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Whether you're new to childcare or an old hat, you can't help but be confused by the different titles given to child care services these days. Here's a guide to help you work out what your options are.
Long Day Care
Long day care is just that - child care that is available from early in the morning to early evening, breakfast to dinner. The best option for parents who work the typical nine to five, long day care usually services children from around six weeks to six years, and tend to provide meals, nappies as well as developmental and school readiness programs for the children. Centres remain open during school holidays.
Long day care centres are predominantly approved child care, so parents whose children attend are eligible for the child care benefit. Centres can be run by communities, local councils, private operators and occasionally even employers and companies looking to make their business more family-friendly.
Family Day Care
Family Day Carers look after a smaller number of children in their own home. As a part of a network of caregivers carefully monitored by a family day care scheme, they provide care and developmental activities for the children, and are often more flexible with their hours - some can even include weekends and overnight stays for shift workers.
Family Day Care is generally aimed at non-school-aged children, but depending on the carer can be available to primary school children before and after school. Parents whose children attend Family Day Care are eligible for the child care benefit.
Pre-school or kindergarten is usually for children between the ages of 3 - 5 and is designed to educate children before they begin school. Hours and setup are similar to that of a school - start at 9, finish at 3 and children are required to bring their own lunch and snacks. Centres tend to be closed during the school holidays.
Pre-schools and kindergartens can be privately or council run, or can be an initiative of a community or a part of another service such as long day care or occasional care.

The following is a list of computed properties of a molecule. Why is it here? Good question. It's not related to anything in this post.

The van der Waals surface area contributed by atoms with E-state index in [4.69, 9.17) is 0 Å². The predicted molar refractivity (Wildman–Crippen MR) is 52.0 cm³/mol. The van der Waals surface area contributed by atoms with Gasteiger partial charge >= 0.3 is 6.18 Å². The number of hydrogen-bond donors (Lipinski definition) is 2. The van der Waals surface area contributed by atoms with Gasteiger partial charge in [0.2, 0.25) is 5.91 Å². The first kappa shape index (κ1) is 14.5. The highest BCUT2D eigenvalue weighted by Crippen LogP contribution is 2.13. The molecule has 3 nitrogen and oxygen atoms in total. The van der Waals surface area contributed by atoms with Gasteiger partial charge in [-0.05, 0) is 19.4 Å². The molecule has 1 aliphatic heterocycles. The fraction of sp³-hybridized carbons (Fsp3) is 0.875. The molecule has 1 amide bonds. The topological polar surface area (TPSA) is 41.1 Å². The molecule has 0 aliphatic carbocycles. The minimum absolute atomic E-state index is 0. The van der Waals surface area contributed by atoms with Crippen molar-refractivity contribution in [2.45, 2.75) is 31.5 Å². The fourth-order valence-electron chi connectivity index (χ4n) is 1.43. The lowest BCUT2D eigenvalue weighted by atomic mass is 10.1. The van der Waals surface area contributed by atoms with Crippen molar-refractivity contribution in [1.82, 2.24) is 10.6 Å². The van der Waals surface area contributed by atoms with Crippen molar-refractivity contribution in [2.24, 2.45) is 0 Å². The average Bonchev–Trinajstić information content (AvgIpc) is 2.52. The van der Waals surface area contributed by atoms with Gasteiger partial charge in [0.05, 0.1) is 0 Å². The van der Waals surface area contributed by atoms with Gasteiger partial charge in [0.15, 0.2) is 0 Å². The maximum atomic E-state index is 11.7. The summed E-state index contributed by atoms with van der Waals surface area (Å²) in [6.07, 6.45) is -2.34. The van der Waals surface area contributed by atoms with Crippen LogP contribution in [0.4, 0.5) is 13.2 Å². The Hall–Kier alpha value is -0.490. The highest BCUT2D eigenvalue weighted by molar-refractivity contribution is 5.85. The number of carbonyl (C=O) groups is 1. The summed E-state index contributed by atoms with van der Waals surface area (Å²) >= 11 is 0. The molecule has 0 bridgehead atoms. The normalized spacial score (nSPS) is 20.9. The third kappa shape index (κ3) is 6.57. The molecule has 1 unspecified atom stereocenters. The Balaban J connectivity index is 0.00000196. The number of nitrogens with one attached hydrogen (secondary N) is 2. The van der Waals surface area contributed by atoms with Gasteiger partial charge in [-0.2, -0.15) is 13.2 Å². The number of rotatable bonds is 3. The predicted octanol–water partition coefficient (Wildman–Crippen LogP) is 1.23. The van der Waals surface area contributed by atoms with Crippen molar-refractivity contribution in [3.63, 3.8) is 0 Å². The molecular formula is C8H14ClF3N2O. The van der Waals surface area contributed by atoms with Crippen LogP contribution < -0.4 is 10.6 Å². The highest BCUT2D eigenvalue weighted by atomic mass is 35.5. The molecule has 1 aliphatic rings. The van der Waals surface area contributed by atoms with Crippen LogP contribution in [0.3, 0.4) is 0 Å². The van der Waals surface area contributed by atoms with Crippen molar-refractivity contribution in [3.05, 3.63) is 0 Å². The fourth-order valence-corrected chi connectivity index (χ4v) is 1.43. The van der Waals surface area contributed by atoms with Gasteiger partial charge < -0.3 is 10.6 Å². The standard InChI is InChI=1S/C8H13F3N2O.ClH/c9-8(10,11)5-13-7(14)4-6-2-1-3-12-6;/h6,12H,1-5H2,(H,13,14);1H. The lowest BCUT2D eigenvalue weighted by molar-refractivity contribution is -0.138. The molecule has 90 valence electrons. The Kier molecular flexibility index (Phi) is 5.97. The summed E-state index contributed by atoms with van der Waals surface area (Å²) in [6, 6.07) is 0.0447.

Occasional Care is designed for parents who require care for short periods of time for children from about six weeks to school age. Care can be provided for an hour or more per day on an irregular (or occasional) basis. Centres often provide developmental activities as the opportunity to socialise with other children for children who are not in regular care or pre-school. Occasional care can be run privately, by local councils or be a community centre, and is often attached to a pre-school or long day care centre.
Before and After School Care
Often referred to as OOSH (Outside of School Hours) is run mainly for primary-school-aged children and opens for care before and after school hours, as well as pupil-free days during school terms. This kind of care is ideal for parents who work typical nine to five days and are unable to drop off and pick up their children at the standard times.
Centres typically provide recreational activities and are usually associated with schools, occasional care centres and preschools.
Vacation care is designed for school-aged children during school holidays. With hours comparable to that of a long day care centre, children are provided with a variety of indoor and outdoor recreational activities, including outings such as the beach or movies. Vacation care is usually offered by before and after school care services.
A nanny is a single carer that cares for the children inside the home and may or may not live with the family. Nannies are typically employed by the parents directly, with hours and duties negotiable. Typically, a nanny's duties revolve solely around the care of the children, however some nanny's also undertake domestic tasks such as cooking and cleaning. Parents looking to hire a nanny also have options such as an Au Pair, which is typically a young person from another country who provides child care in return for board and a small allowance, as well as nanny sharing with another family.